This weekend the English football season will swing into action, with the first games of the 2016/17 season. In keeping with tradition, the major clubs spent the summer offseason shopping for new star players, breaking the world record transfer fee in the process. Yet for Chinese investors, the summer was dominated by a different priority: shopping for the teams themselves.
In recent years, China has been left behind in the race to acquire England’s top-flight teams. Manchester City, Chelsea, and Leicester City, the winners of the last three Premier League titles, are majority-owned by investors from the UAE, Russia, and Thailand respectively. Moreover, at the start of the year, overseas investors held a controlling or minority stake in no less than 13 of the 20 clubs to compete in this season’s top division, known as the Premiership. Only one of these was a Chinese entity, the result of the Government of China purchasing a 13 percent stake in Manchester City in 2011.
Chinese investors have spent the last few months playing catch up, with a flurry of new bids and takeovers. Yet more interesting than the late arrival of Chinese money has been the the manner of its deployment. Until now, foreign investors seeking to buy a major English team have followed a tried and tested formula: Seek out a big club with a rich history of success, invest copious amounts in an audacious takeover bid and convince fans of the benefits by pledging to attract big name players with generous wages. That approach saw Chelsea secure four Premiership titles in a ten year period under the ownership of Roman Abramovich, and enabled Manchester City to transform themselves into national champions in just four years under the direction of Sheikh Mansour.
Yet this summer, China’s investors have turned the traditional playbook on its head. The pursuit of world-class teams has been shunned, and the on the only occasion it was tried it failed, with the current owners of Liverpool rejecting an approach from billionaire entrepreneur Liu Yiqian.
Instead, those seeking a foothold have taken a different approach, targeting the “low-hanging fruit” of English football.
The result has been a fire sale of lesser-ranked teams in the Premiership that don’t have a long history of success, as well as those playing in the Championship, the division below the EPL, to which teams can gain automatic promotion with a top-two finish. Aston Villa, relegated from the Premiership due to a last-place finish at the end of the 2015/16 season, was snapped up by Dr. Tony Xia for £60 million ($78 million). Fosun International secured control of Championship team Wolverhampton Wanderers for £45 million ($58 million). Guochuan Lai moved to acquire West Bromwich Albion, a premiership team that has finished in the bottom half of the highest division in each of the last three seasons, for an estimated £150-200 million. Further discussions are underway between consultancy Xinfu and Championship side Leeds United about a possible takeover.
What explains the sudden rush to acquire lesser-ranked teams? For one thing, the most prominent teams have already been acquired. Each of the five teams to have have won the Premier League since 1995 has fallen under foreign management in the last 12 years. In addition, geographic path dependency also helps to explains the tide of investment. The Financial Times was quick to note that all of the new Chinese acquisitions were located in the English Midlands. Those mounting bids over the course of the summer are therefore following a trail blazed by Carson Yeung, the former owner of Birmingham City, who was forced to sell the club to Paul Suen Cho Hung following a conviction for money-laundering.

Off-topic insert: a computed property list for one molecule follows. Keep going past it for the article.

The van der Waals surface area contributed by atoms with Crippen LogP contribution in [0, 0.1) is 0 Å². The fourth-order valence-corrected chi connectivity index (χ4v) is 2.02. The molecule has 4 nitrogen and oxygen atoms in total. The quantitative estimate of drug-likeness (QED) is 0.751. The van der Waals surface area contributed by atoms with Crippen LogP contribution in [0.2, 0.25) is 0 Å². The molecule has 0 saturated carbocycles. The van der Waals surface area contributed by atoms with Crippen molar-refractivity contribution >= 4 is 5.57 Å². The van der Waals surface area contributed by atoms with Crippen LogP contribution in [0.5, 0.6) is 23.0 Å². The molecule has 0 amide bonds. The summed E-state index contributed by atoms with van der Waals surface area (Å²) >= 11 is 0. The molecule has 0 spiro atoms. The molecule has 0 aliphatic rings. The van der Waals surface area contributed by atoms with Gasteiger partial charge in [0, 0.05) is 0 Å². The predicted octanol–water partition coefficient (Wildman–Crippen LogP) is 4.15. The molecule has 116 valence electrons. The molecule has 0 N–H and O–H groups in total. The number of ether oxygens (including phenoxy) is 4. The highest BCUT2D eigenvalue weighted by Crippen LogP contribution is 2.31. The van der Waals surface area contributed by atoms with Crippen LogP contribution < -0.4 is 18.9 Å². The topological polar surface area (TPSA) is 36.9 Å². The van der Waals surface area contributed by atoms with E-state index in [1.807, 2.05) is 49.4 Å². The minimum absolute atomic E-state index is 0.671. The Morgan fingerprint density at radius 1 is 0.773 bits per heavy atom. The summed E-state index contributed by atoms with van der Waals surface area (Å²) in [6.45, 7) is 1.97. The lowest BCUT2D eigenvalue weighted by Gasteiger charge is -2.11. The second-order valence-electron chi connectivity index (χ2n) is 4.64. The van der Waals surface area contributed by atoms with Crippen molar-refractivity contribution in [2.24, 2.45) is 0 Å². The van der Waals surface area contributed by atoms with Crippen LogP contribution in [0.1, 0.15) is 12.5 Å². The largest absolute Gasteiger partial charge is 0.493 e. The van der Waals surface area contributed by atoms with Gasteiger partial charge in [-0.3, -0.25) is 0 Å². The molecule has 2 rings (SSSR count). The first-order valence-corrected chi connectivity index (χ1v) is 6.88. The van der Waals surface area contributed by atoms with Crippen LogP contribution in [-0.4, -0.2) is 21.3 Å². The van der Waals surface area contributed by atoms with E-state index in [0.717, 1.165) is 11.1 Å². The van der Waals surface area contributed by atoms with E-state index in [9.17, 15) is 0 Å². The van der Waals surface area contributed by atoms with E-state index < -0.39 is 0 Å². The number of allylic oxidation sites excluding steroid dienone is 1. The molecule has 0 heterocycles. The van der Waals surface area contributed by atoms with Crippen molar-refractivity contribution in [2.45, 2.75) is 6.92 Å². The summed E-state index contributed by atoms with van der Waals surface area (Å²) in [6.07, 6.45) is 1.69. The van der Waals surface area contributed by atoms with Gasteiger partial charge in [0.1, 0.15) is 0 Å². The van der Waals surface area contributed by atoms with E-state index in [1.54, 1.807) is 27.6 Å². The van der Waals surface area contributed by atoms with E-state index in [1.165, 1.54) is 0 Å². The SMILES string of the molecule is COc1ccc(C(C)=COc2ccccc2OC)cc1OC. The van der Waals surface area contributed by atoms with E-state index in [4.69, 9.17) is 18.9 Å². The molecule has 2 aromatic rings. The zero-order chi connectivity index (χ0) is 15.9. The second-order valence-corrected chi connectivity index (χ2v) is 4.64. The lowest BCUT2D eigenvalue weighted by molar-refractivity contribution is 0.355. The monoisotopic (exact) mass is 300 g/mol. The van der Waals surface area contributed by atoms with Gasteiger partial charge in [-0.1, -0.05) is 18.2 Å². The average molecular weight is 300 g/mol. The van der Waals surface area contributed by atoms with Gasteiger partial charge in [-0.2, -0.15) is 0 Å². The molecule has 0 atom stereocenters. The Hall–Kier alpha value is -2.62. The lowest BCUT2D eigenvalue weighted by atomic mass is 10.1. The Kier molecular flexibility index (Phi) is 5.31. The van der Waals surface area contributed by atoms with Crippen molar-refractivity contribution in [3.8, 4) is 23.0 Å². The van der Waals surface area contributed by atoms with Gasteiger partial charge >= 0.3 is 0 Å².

Yet perhaps the strongest explanation for the purchases is the nature of the 2015/16 season itself. Likely “also-rans” Leicester City astounded pundits and fans alike, beating 5,000-1 odds to secure the Premier League title with a run of strong performances. The club’s unexpected success offers a wealth of new opportunities to its Thai owners, including merchandising potential and the additional funds derived from participation in the European Champions league (a knockout competition featuring the continent’s best performing clubs). Forbes estimated the collective revenue to be gained from the record-breaking season to be approximately £146 million ($189 million).
Accordingly, Leicester City’s triumph offers a potential playbook to new investors. 2015/16 was the year in which the stranglehold of larger teams was finally broken. In the previous 20 years, every Premier League title had been secured by one of just four clubs. By contrast, Leicester City’s success demonstrated to investors that with a fairly small initial outlay, a less well known team can enjoy as much success as major rivals, irrespective of its track record.
That realization underpins the sudden rush of Chinese investments. Each of the clubs to have been purchased enjoys good fundamentals — a steady fan base and a stadium capacity in excess of 25,000 — but carries a price tag a fraction of the cost of a Premier League giant. By way of context, Manchester United’s market valuation in 2003, when its current American owners announced their intention to mount a takeover bid, was some £741 million. The Chinese purchases therefore represent a bet on lower ranked clubs as potentially undervalued assets, capable of developing into vehicles for success in the medium term. As the first games kick-off this weekend, those teams’ supporters will be hoping the gamble pays off.
Timothy Stafford is a Research Fellow with Pacific Forum – CSIS